The Rise And Fall Of Yugoslavia - The Story Of Tito

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On May 4th 2010 it will be 30 years since the charismatic leader of the Socialist Federal Republic of Yugoslavia died, leaving a splintered Republic in his wake.

For thirty-five years Josip Broz Tito seemingly held together a republic of seven frontiers, six republics, five nationalities, four languages, three religions and two alphabets.

But during his reign ethnic tensions were always bubbling under the surface and ten years after his death they exploded into violence not witnessed in Europe since the Second World War.

In this two part series Martin Bell returns to the region he spent much of the 1990s reporting from, tracing the events that kept the Yugoslav Republic together & subsequently tore it apart.

And he asks whether 15 years after the Dayton Peace Agreement, the Balkans is precariously balancing on the edge once more.

Martin takes a journey through history, his own & Tito's, across the mountains of Serbia, Bosnia and Croatia; To Kumrovec, the birthplace of Tito, Jajce the birthplace of the republic & Belgrade, where Tito is buried.

During his travels he speaks with the Crown Prince of Serbia at Tito & Milosevic's former Presidential Palace, Stepjan Mesic & Raif Dizdarevic prominent Communist leaders who helped run Yugoslavia with Tito, and after he had died.

Talking with those who knew, respected, feared & loved Tito, Martin looks at the legacy of the man who defied Stalin and turned himself into a World Statesman.

Charting the decade from Tito's death - when Yugoslavia hung together by a thread - to the outbreak of war, he investigates whether Tito could have done more to keep his beloved republic together and asks why a man whose funeral was attended by high profile delegates from every corner of the globe was so quickly forgotten by the West.

The producer is Gemma Newby.

This is an All Out production for BBC Radio 4.

Martin Bell tells the story of Tito, the fall of Yugoslavia and current crisis in Bosnia.

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In episode one Martin takes a journey through history, his own & Tito's, across the mountains of Serbia, Bosnia and Croatia; To Kumrovec, the birthplace of Tito, Jajce the birthplace of the republic & Belgrade, where Tito is buried.

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Martin Bell traces the story of Tito, the fall of Yugoslavia and the crisis in Bosnia.

15 years after the international community stepped in to end the war in Bosnia, Martin Bell heads to Sarajevo to find out whether the old arguments that made talks between communities break down in 1990 are rearing their heads two decades later.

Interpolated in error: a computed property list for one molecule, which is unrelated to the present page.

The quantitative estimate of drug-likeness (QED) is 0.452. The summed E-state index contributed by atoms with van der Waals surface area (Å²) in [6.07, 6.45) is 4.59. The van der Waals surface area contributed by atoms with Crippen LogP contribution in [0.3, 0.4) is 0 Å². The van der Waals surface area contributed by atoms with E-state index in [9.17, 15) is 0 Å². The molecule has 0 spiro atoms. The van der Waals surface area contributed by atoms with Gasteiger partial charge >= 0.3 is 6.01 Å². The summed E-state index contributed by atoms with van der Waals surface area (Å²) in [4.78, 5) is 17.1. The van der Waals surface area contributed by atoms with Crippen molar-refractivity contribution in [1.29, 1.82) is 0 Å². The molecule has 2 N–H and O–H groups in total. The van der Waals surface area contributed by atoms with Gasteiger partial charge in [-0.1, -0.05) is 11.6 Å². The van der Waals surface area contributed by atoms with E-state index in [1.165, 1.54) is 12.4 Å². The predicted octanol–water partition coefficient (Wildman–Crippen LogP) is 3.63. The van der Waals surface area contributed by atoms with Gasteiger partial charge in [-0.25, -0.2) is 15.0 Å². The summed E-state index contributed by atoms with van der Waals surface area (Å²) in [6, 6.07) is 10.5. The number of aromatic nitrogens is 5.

Nationalist arguments, playing on ethnic identities and old fears, have returned in a country that is more separated and segregated than ever.

Examining the Dayton Peace Agreement Martin asks whether it was successful in rebuilding post-war Bosnia or whether it remains part of the reason Bosnia is still struggling.

He explores whether foreign interference, in enforcing a share of power amongst multiple agencies has stalled any meaningful progress, and what can be done to stop Bosnia collapsing back into a state of civil war, as some fear.

Should the international community step away and risk creating a black hole in Europe or do they continue to intervene to ensure violence is abated and peace remains, even if it is manufactured by outsiders?

Returning to Sarajevo, the place where he was shot and injured, Martin explores what has changed and what has remained the same since the war in the early nineties, talking with Bosnian Serb, Muslim and Croats about their hopes and fears for Bosnia's future.

Martin also meets with Bosnia's current High Representative, and its most famous former High Representative, Paddy Ashdown, to find out what role the International Community can play in securing a safer future for Bosnia and for all of the Balkans.

The producer is Gemma Newby.

This is an All Out production for BBC Radio 4.

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In the second episode of Martin Bell's series on Tito and the Rise and Fall of Yugoslavia", news reports from the wars and his own first person accounts of the terror that raged across the Balkans for five years brings us to Bosnia in 2010.